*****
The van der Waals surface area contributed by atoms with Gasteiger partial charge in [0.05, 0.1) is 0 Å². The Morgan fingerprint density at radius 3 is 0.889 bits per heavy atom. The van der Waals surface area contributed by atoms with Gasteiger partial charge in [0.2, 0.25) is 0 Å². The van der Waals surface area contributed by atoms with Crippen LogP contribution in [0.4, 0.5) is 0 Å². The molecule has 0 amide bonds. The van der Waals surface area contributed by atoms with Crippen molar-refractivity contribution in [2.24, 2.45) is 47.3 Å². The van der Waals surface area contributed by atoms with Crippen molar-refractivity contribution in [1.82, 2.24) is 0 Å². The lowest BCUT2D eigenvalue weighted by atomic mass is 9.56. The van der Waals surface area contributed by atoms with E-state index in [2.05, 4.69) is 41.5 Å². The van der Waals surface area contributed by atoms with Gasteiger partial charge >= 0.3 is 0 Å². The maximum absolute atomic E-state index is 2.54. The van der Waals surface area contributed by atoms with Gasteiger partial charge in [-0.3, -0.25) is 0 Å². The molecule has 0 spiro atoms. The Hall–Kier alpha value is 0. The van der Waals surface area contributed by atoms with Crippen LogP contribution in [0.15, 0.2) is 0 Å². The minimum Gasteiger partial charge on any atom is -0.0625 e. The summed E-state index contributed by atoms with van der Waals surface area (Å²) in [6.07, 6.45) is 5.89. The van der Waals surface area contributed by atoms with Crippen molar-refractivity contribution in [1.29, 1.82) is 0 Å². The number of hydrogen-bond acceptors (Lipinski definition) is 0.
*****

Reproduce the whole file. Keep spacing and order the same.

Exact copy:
The van der Waals surface area contributed by atoms with Gasteiger partial charge in [0.05, 0.1) is 0 Å². The Morgan fingerprint density at radius 3 is 0.889 bits per heavy atom. The van der Waals surface area contributed by atoms with Gasteiger partial charge in [0.2, 0.25) is 0 Å². The van der Waals surface area contributed by atoms with Crippen LogP contribution in [0.4, 0.5) is 0 Å². The molecule has 0 amide bonds. The van der Waals surface area contributed by atoms with Crippen molar-refractivity contribution in [2.24, 2.45) is 47.3 Å². The van der Waals surface area contributed by atoms with Crippen molar-refractivity contribution in [1.82, 2.24) is 0 Å². The lowest BCUT2D eigenvalue weighted by atomic mass is 9.56. The van der Waals surface area contributed by atoms with E-state index in [2.05, 4.69) is 41.5 Å². The van der Waals surface area contributed by atoms with Gasteiger partial charge >= 0.3 is 0 Å². The maximum absolute atomic E-state index is 2.54. The van der Waals surface area contributed by atoms with Gasteiger partial charge in [-0.3, -0.25) is 0 Å². The molecule has 0 spiro atoms. The Hall–Kier alpha value is 0. The van der Waals surface area contributed by atoms with Crippen LogP contribution in [0.15, 0.2) is 0 Å². The minimum Gasteiger partial charge on any atom is -0.0625 e. The summed E-state index contributed by atoms with van der Waals surface area (Å²) in [6.07, 6.45) is 5.89. The van der Waals surface area contributed by atoms with Crippen molar-refractivity contribution in [1.29, 1.82) is 0 Å². The number of hydrogen-bond acceptors (Lipinski definition) is 0.